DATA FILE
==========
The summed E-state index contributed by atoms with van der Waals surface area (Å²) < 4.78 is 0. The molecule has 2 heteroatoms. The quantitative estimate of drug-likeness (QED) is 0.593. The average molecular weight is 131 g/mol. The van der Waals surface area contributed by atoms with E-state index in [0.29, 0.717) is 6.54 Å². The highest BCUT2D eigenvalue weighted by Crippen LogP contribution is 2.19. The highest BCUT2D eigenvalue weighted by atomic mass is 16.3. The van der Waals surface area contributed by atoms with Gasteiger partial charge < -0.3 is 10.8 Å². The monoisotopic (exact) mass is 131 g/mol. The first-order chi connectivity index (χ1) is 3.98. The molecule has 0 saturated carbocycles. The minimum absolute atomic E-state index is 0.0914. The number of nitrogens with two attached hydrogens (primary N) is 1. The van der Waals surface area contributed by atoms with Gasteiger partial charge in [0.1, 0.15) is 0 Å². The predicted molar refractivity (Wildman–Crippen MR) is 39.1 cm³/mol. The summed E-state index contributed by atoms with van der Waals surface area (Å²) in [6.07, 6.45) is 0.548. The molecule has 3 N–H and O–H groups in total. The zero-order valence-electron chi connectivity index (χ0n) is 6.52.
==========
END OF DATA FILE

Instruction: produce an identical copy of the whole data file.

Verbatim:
The summed E-state index contributed by atoms with van der Waals surface area (Å²) < 4.78 is 0. The molecule has 2 heteroatoms. The quantitative estimate of drug-likeness (QED) is 0.593. The average molecular weight is 131 g/mol. The van der Waals surface area contributed by atoms with E-state index in [0.29, 0.717) is 6.54 Å². The highest BCUT2D eigenvalue weighted by Crippen LogP contribution is 2.19. The highest BCUT2D eigenvalue weighted by atomic mass is 16.3. The van der Waals surface area contributed by atoms with Gasteiger partial charge < -0.3 is 10.8 Å². The monoisotopic (exact) mass is 131 g/mol. The first-order chi connectivity index (χ1) is 3.98. The molecule has 0 saturated carbocycles. The minimum absolute atomic E-state index is 0.0914. The number of nitrogens with two attached hydrogens (primary N) is 1. The van der Waals surface area contributed by atoms with Gasteiger partial charge in [0.1, 0.15) is 0 Å². The predicted molar refractivity (Wildman–Crippen MR) is 39.1 cm³/mol. The summed E-state index contributed by atoms with van der Waals surface area (Å²) in [6.07, 6.45) is 0.548. The molecule has 3 N–H and O–H groups in total. The zero-order valence-electron chi connectivity index (χ0n) is 6.52.